When .GEARS announced that Flappy Bird would be removed from the market, I had a hunch that it wasn’t a solution to any problem, and would result in many unintended consequences. It was a pretty easy call to make.
- The attention that Dong Nguyen didn’t want wouldn’t go away. People would switch from talking about how the game was popular to the decision to remove it from the market.
- Removing the game from the market wouldn’t remove the game from devices where it was already installed, so (if we believe Nguyen’s stated reason for removing it) the people who were addicted to it would continue to be able to play it.
- The game would still generate ad revenue when it was played. So critics who felt the game’s earnings were undeserved wouldn’t be satisfied.
- Opportunistic individuals who had the game installed would try to sell their devices at panic prices.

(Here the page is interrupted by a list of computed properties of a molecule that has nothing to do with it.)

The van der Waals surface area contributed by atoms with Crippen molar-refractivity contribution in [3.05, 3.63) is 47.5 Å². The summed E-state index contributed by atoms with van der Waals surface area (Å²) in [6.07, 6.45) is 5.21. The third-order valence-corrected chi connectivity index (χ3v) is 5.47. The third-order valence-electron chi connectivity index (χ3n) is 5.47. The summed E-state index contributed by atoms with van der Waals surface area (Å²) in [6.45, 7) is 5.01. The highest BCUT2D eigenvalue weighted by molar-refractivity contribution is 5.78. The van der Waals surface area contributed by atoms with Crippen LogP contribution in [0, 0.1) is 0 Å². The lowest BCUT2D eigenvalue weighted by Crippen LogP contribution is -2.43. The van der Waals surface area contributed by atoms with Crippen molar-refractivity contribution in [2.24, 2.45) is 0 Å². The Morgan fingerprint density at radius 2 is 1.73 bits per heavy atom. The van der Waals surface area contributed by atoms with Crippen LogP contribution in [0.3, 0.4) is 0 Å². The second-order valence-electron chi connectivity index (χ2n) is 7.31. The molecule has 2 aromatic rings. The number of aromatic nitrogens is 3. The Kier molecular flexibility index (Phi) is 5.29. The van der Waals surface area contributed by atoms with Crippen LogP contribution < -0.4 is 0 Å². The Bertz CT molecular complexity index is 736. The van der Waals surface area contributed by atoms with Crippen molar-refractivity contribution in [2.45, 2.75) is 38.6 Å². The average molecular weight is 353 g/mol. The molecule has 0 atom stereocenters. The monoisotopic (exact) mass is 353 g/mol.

- And the evident demand for a game that plays like Flappy Bird, combined with the absence of the official Flappy Bird, would bring a flood of me-too games to the market. It turns out a lot of them are malware vectors.
What can we learn from this?
- Small entities who experience phenomenal success are in for a wild ride and probably more problems than they could ever imagine.
- Running away from the problem won’t solve the problem, but it will probably create even more problems.
- Exiting the market doesn’t un-release a product.
- Once a product launches, if it attains “critical inertia”, it will continue to have momentum, even if the vendor stops pushing.
- Once the idea of a product is widely known, the sudden removal of the product will create a void that will quickly be filled by others.
- Any popular product will automatically generate a satellite industry of leeches who will try to cash in somehow.
- Without the vendor’s push steering a product along a particular vector, these external forces can cause the product or brand to break up, fragmenting it in many directions, many of which in hindsight will seem predictable.